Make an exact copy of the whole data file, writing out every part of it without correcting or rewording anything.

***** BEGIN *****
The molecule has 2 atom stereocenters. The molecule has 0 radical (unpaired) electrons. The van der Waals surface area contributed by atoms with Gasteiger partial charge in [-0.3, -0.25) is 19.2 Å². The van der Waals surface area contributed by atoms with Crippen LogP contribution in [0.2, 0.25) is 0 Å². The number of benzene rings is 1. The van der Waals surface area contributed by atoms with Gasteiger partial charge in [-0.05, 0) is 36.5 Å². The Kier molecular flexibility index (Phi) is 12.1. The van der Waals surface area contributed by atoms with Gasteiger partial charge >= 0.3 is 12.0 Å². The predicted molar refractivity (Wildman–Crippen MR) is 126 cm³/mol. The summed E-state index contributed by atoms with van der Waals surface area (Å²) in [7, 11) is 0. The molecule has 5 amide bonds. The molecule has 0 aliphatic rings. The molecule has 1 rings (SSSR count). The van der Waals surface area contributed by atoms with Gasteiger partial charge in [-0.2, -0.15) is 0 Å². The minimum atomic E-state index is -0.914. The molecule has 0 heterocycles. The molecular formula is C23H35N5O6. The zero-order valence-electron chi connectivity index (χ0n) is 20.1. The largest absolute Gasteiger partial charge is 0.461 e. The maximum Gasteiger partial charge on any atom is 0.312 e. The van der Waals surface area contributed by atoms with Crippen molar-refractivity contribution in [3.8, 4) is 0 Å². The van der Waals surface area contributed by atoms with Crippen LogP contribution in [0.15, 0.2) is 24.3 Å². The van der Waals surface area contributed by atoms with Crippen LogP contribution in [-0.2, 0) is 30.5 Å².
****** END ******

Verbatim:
The molecule has 2 atom stereocenters. The molecule has 0 radical (unpaired) electrons. The van der Waals surface area contributed by atoms with Gasteiger partial charge in [-0.3, -0.25) is 19.2 Å². The van der Waals surface area contributed by atoms with Crippen LogP contribution in [0.2, 0.25) is 0 Å². The number of benzene rings is 1. The van der Waals surface area contributed by atoms with Gasteiger partial charge in [-0.05, 0) is 36.5 Å². The Kier molecular flexibility index (Phi) is 12.1. The van der Waals surface area contributed by atoms with Gasteiger partial charge >= 0.3 is 12.0 Å². The predicted molar refractivity (Wildman–Crippen MR) is 126 cm³/mol. The summed E-state index contributed by atoms with van der Waals surface area (Å²) in [7, 11) is 0. The molecule has 5 amide bonds. The molecule has 0 aliphatic rings. The molecule has 1 rings (SSSR count). The van der Waals surface area contributed by atoms with Gasteiger partial charge in [-0.2, -0.15) is 0 Å². The minimum atomic E-state index is -0.914. The molecule has 0 heterocycles. The molecular formula is C23H35N5O6. The zero-order valence-electron chi connectivity index (χ0n) is 20.1. The largest absolute Gasteiger partial charge is 0.461 e. The maximum Gasteiger partial charge on any atom is 0.312 e. The van der Waals surface area contributed by atoms with Crippen molar-refractivity contribution in [3.8, 4) is 0 Å². The van der Waals surface area contributed by atoms with Crippen LogP contribution in [0.15, 0.2) is 24.3 Å². The van der Waals surface area contributed by atoms with Crippen LogP contribution in [-0.2, 0) is 30.5 Å².